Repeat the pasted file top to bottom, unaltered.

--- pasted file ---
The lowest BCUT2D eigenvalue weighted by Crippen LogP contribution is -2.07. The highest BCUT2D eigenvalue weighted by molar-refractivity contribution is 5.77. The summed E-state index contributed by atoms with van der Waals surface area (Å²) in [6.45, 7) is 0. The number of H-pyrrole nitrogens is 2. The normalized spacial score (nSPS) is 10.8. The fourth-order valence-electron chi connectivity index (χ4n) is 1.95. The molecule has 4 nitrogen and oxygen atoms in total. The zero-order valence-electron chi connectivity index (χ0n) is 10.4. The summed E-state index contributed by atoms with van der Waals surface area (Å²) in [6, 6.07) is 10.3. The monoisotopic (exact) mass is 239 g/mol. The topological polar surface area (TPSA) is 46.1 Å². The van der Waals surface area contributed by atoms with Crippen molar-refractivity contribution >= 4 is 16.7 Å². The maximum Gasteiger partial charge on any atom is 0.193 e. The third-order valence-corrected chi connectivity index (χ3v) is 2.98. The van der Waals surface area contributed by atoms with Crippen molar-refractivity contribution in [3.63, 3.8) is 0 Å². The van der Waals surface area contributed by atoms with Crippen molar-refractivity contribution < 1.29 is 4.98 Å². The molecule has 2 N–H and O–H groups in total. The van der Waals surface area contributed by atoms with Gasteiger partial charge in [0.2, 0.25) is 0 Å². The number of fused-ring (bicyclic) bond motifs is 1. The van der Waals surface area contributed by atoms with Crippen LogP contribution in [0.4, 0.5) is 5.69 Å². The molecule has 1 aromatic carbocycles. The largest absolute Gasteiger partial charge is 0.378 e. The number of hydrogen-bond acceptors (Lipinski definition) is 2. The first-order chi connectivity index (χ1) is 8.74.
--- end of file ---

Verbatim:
The lowest BCUT2D eigenvalue weighted by Crippen LogP contribution is -2.07. The highest BCUT2D eigenvalue weighted by molar-refractivity contribution is 5.77. The summed E-state index contributed by atoms with van der Waals surface area (Å²) in [6.45, 7) is 0. The number of H-pyrrole nitrogens is 2. The normalized spacial score (nSPS) is 10.8. The fourth-order valence-electron chi connectivity index (χ4n) is 1.95. The molecule has 4 nitrogen and oxygen atoms in total. The zero-order valence-electron chi connectivity index (χ0n) is 10.4. The summed E-state index contributed by atoms with van der Waals surface area (Å²) in [6, 6.07) is 10.3. The monoisotopic (exact) mass is 239 g/mol. The topological polar surface area (TPSA) is 46.1 Å². The van der Waals surface area contributed by atoms with Crippen molar-refractivity contribution >= 4 is 16.7 Å². The maximum Gasteiger partial charge on any atom is 0.193 e. The third-order valence-corrected chi connectivity index (χ3v) is 2.98. The van der Waals surface area contributed by atoms with Crippen molar-refractivity contribution in [3.63, 3.8) is 0 Å². The van der Waals surface area contributed by atoms with Crippen molar-refractivity contribution < 1.29 is 4.98 Å². The molecule has 2 N–H and O–H groups in total. The van der Waals surface area contributed by atoms with Gasteiger partial charge in [0.2, 0.25) is 0 Å². The number of fused-ring (bicyclic) bond motifs is 1. The van der Waals surface area contributed by atoms with Crippen LogP contribution in [0.4, 0.5) is 5.69 Å². The molecule has 1 aromatic carbocycles. The largest absolute Gasteiger partial charge is 0.378 e. The number of hydrogen-bond acceptors (Lipinski definition) is 2. The first-order chi connectivity index (χ1) is 8.74.